Adam Bisaga, MD

Dr. Adam Bisaga is an Associate Professor of Clinical Psychiatry in the Department of Psychiatry at the College of Physicians and Surgeons of Columbia University, and a Research Scientist at the New York State Psychiatric Institute.

Dr. Bisaga received his medical degree from Copernicus University School of Medicine in Krakow, Poland and he trained in psychiatry and behavioral pharmacology of addictions at the Institute of Psychiatry and Neurology in Warsaw, Poland.

In 1997 Dr. Bisaga completed his psychiatric residency at the North Shore University Hospital in Manhasset, NY and began working at the Division of Substance Abuse at Columbia University, first as a research fellow and later as a research psychiatrist. Here he received training in addiction psychiatry research under the mentorship of Drs. Marian Fischman and Herbert Kleber.

He was a recipient of a Career Development Award and a Principal Investigator on several R01 grants funded by the National Institute of Dug Abuse.

His current research interests include development of human laboratory models of addictions and testing new medications for opioid, cocaine, alcohol and tobacco use disorders. In addition to the research and teaching work at the University, Dr. Bisaga also maintains a private practice in general and addiction psychiatry.

Current Research Activities:

Cocaine dependence pharmacotherapy and methodology of early clinical trials
One of the major unmet needs in the treatment of addiction is the pharmacotherapy for cocaine dependence. The Division of Substance Abuse has a very active program to develop medications for this condition. Small N clinical trials can offer initial data on the efficacy and the mechanism of action of promising medications. Dr. Bisaga and his colleagues are interested in improving the design of clinical trials to test specific, laboratory-derived hypotheses about the potential spectrum of medication efficacy and to screen for new medication. This research group is particularly interested in the effectiveness of medication that acts on inhibitory and excitatory neurotransmission to modulate effects of cocaine.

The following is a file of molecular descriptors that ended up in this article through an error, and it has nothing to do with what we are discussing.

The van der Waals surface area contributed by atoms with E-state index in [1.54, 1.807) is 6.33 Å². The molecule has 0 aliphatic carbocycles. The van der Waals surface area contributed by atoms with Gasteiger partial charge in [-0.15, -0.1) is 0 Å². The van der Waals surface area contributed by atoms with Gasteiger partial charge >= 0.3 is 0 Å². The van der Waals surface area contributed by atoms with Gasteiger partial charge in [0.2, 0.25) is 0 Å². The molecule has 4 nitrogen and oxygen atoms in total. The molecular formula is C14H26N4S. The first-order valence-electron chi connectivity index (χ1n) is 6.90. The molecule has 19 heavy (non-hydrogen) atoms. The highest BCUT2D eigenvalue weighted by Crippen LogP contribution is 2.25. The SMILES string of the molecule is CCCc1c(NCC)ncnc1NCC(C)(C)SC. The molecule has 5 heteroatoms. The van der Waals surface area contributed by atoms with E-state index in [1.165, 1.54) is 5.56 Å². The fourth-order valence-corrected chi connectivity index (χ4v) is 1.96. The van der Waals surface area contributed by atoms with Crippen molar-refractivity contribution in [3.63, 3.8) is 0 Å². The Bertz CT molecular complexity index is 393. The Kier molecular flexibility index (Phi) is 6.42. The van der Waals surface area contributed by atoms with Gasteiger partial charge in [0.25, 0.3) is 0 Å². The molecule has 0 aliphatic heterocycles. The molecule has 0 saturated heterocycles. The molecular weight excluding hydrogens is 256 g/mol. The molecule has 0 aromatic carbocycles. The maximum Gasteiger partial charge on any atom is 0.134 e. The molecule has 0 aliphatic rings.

Opioid dependence treatment trials: improving effectiveness of naltrexone maintenance
The number of new prescription opioids and heroin users and associated has increased steadily over the past several years. While methadone maintenance remains the most effective treatment for opioid dependence, it has several limitations and is controversial.
Naltrexone maintenance is an alternate treatment for opiate dependence that is promising, but currently has limited usefulness due to poor patient compliance and low patient acceptability. Dr. Bisaga and his colleagues are interested whether adding additional medications, such as glutamatergic antagonists will improve the effectiveness of naltrexone to prevent relapse in detoxified heroin-dependent individuals.

Development of human laboratory models of addictive disorders and testing novel compounds using these models
Laboratory models of addictive disorders can offer unique opportunity to study mechanisms of disease and to screen for potential pharmacotherapies. Medications that block subjective effects, withdrawal symptoms, drug craving, or drug self-administration in the non-treatment-seeking volunteers who participate in the laboratory study may be effective in the treatment of addictive disorders. Currently Dr. Bisaga and colleagues are developing laboratory models of alcohol and nicotine dependence. These models will then serve to evaluate the contribution of inhibitory and excitatory neurotransmission.

Training Opportunities:

Dr. Bisaga has mentored postdoctoral research fellows through Dr. Herbert Kleber’s Postdoctoral Fellowship.


Recent Publications